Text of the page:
Dr. Alyea read from the computer the time since my transplant. He does that occasionally, and after he read it at my checkup on Monday, he pronounced me "doing great."
Actually I know how long it is, because I sometimes count the time, although not up to the number of days. Mentally turning my life into a Broadway show, after the visit I hummed the song "Seasons of Love" from "Rent" and tried to fit my time-line into the words of the cast singing "the measure of a year": Five hundred twenty-five-thousand six hundred minutes.
"Three years, four months, 11 days" doesn't exactly fit, but I've been singing it anyway.
Of course I'm not in a Broadway, but I was videotaped Monday by a cameraman from NESN for a TV spot to run during the Jimmy Fund Radio-Telethon Aug. 21-22. He shot me getting my vitals taken and then going into a room and being greeted by Dr. Alyea.
It was no big deal, but it made me nervous, and my blood pressure shot up. After vitals, they followed me to an exam room. They were waiting by the door when Dr. Alyea came in, shook my hand, gave me a big smile and asked how I was doing. But they needed to get the shot from inside the room, so he had to reverse and do it again. They filmed while we were talking...not about my health but about Rafael Nadal's victory at the French Open, which I had seen at 7 a.m.
Then they left, and he pulled my counts up on the screen. Everything is fine: hematocrit and white blood count normal and platelets still pokey but stable in the 80s. Liver enzymes are still elevated, which means I stay on 5 mg. of prednisone.
I mentioned that I had lost weight, and he checked it out on the screen and saw that I had. He said if you lose weight and your blood counts are fine, there's nothing to worry about except for maybe needing to eat more, especially since I exercise so much.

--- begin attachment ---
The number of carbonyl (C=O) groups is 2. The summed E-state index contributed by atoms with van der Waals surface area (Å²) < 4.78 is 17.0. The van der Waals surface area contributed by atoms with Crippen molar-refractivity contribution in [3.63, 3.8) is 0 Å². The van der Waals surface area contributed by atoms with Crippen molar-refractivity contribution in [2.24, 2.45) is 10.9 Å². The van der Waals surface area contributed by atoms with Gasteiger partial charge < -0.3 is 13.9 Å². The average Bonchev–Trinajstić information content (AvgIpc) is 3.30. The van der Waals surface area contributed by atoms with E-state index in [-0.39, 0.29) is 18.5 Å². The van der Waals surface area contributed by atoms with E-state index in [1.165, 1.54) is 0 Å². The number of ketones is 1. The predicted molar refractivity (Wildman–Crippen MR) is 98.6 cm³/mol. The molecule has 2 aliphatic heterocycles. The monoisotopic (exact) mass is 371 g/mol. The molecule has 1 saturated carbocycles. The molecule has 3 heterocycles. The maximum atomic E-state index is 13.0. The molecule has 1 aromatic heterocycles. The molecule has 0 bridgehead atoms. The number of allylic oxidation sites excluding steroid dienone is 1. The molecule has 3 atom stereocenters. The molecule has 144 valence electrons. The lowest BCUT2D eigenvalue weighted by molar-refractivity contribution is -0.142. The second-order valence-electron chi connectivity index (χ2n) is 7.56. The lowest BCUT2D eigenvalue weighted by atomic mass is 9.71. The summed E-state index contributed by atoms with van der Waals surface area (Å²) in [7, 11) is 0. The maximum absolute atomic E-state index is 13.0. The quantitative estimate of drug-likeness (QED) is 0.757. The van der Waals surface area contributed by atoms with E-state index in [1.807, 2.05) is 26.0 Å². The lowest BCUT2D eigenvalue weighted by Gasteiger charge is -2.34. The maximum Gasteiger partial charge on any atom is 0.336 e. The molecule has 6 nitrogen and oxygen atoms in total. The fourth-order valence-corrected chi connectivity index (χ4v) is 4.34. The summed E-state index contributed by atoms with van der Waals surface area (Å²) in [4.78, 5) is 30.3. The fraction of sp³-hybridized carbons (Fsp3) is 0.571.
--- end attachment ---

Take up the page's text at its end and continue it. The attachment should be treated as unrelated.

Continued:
So he said I should keep a calorie count for two weeks and e-mail it to him to make sure I did it. Calorie count? I never even think about calories, and until I looked it up, I had no idea what my daily intake should be. I hope this doesn't sound obnoxious to those who struggle with their weight. I've had my share of problems, but I have my father's build, and other than a few pounds here and there, weight has never been an issue.
So...I kept track of yesterday and today and sure enough, yesterday I was below my goal until Katie came home with ice cream for me. Today I was below also, but I'm sitting here eating cookies, which will probably push it over.
You don't want to fill up on junk food – probably a protein shake would do the trick – but it is a good excuse.
This blog is about falling down and getting up, coping and coming back after four bone marrow transplants for Acute Myeloid Leukemia, or AML, starting in 2003 when I was diagnosed after feeling winded while running a 10-K road race. I have three children, Ben, Joe and Katie, and one Labrador retriever, Maddie, short for Madison, as in Madison (Ave.), in honor of my hometown, New York, New York.